Indus Water Commissioners of India and Pakistan are set to hold a two-day dialogue in Amritsar on March 20 and 21 after a lull of two years on Indus Water Treaty. The treaty which was signed 57 years ago bounds India and Pakistan to hold a meeting every year. However, the authorities did not convene any in the past two years due to tensions among the two countries.
The Indus Water Treaty is a water distribution agreement that was signed on September, 1960 in Karachi by the then Prime Minister Jawaharlal Nehru and Pakistan President Ayub Khan. It was the World Bank that orchestrated the pact under which control over six north Indian rivers was divided between India and Pakistan.
While India got control over Beas, Ravi and Sutlej, Pakistan was given Indus, Chenub and Jhelum. The rivers controlled by Pakistan actually do not originate there. Instead, they enter the country through India. Indus originates in China while the Chenab and Jhelum originate in India. According to the Treaty, India is allowed to use only 20% of the total water carried by the Indus River.
To put pressure on Pakistan after the Uri attack, Prime Minister Narendra Modi hinted at the Treaty saying “blood and water cannot flow together”. During a press briefing, External Affairs Ministry spokesperson Vikas Swarup said, “For any such treaty to work, mutual trust and co-operation is important. It cannot be a one-sided affair”.
The Indian government has suggested modifications in the Treaty while the Pakistan Government has said that no changes will be accepted.
Pakistan has objected to the Kishanganga and Ratle hydropower projects – being built by India in Jammu and Kashmir – on the grounds that they violate the 1960 Indus Water Treaty between the two countries. The Kishanganga Project is on a tributary of the Jhelum while the Ratle Project is on the Chenab.
Following a diplomatic spat, India has decided to fast-track water projects worth 15billion USD in Kashmir. Six hydro projects in Indian Kashmir either cleared viability tests or the more advanced environment and forest expert approvals in the last three months, two officials in India’s Water Resources Ministry and the Central Electricity Authority said separately.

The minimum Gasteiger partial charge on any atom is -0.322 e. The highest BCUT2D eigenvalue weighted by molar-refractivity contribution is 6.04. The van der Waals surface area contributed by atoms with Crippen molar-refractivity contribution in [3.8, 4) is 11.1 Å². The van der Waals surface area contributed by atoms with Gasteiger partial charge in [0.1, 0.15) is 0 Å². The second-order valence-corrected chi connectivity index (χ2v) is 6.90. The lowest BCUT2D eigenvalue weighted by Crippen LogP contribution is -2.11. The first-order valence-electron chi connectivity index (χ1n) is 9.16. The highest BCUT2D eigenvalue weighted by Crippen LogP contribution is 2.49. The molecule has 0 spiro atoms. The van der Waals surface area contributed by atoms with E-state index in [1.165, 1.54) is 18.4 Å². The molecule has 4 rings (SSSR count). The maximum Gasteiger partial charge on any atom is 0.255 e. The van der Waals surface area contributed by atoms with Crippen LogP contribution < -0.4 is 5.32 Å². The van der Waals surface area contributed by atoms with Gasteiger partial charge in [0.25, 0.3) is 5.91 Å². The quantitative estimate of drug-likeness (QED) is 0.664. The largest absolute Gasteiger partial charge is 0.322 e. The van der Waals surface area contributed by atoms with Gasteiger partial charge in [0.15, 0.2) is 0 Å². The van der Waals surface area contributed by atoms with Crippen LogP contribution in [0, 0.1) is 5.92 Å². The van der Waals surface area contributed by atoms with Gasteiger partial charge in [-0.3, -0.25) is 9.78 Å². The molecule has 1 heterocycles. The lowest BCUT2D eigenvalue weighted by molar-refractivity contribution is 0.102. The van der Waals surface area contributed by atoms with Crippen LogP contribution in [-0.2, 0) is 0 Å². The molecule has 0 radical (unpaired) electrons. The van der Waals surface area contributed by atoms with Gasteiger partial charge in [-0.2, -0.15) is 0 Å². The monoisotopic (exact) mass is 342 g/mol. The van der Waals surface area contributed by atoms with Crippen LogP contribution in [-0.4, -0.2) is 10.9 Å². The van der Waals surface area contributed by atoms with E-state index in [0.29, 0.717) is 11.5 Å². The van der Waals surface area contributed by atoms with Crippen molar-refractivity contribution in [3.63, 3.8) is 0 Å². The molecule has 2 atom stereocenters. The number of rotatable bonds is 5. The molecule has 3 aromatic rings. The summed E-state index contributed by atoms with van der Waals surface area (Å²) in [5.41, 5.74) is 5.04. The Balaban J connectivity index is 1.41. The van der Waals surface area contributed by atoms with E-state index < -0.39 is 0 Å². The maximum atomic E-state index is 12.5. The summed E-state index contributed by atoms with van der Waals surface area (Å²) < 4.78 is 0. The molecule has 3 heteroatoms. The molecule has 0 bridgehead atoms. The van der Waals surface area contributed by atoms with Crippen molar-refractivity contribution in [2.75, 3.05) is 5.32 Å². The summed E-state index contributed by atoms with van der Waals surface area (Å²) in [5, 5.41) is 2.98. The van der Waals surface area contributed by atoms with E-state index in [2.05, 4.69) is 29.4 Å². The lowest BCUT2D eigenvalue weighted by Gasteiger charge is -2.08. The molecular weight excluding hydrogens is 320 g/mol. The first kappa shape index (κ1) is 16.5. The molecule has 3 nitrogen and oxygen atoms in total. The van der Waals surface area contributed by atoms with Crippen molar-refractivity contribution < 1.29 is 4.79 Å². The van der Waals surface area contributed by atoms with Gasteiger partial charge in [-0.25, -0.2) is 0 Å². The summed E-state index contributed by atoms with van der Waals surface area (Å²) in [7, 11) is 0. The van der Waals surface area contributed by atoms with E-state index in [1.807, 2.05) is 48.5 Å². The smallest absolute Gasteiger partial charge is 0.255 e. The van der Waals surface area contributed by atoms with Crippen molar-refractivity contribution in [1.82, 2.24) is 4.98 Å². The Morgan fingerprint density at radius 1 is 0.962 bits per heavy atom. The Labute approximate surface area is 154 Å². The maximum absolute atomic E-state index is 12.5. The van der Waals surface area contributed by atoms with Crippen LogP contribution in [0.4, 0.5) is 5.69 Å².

Together these projects on the Chenab river, a tributary of the Indus, would triple hydropower generation in Jammu and Kashmir from the current level of 3,000 MW, the biggest jump in decades, added the officials. The largest project being that of the 1856 MW Sawalkote plant.
“We have developed barely one-sixth of the hydropower capacity potential in the state in the last 50 years,” the senior official at the Water Resources Ministry said.
India has asked the World Bank not to rush in to resolve a dispute with Pakistan on the Indus Water Treaty. Indian officials told a World Bank representative that any differences can be resolved bilaterally or through a neutral expert since the objections represented by Pakistan are ‘technical’. Pakistan had dismissed this suggestion earlier and is seeking full court arbitration.
The World Bank had agreed to a court of arbitration and then to the appointment of a neutral expert, leading to objections by both the countries. With nothing decided on the January 5 meeting in New Delhi, the World Bank representatives had gone to Islamabad from New Delhi to continue this effort.
Under the Indus Water Treaty, India is allowed only non-consumptive water from the three western rivers in the Indus basin.
The Kishanganga and the Ratle Projects are run-of-the-river hydropower projects that do not hold back any water, to generate electricity, though Pakistan’s objection is about the height of the gates in the dams from which water is allowed to flow downstream.
The Pakistani Government approached the World Bank last September saying the design of the Kishanganga Project was not in line with the criteria laid down under the IWT. “Since the Kishanganga Project has been going on for years, the inordinate delay by Islamabad to approach the World Bank would give India more time to complete its projects”, said Jamait Ali Shah, former Indus Water Commissioner on behalf of the Pakistani Government.
For a while now, Pakistan has also wanted to bring China into the picture. At the sixth meeting of the Joint Cooperation Committee of the CPEC which was held in Beijing on December 29, a special group on water storage was formed to pre-empt any “severe water crisis” impacting economic and food security of Pakistan.
India, on the other hand, is setting up a task force to examine what projects it could undertake in the three western rivers of the Indus basin under the ambit of the Indus Water Treaty.
Pakistan’s foreign ministry spokesman, Nafees Zakaria, said he would confer with the Ministry of Water and Power on the proposed Indian projects, saying it was a technical matter. He noted, however, that India would be attending a regular meeting of the Indus Commission later this month in Lahore, even though the broader peace dialogue was on hold.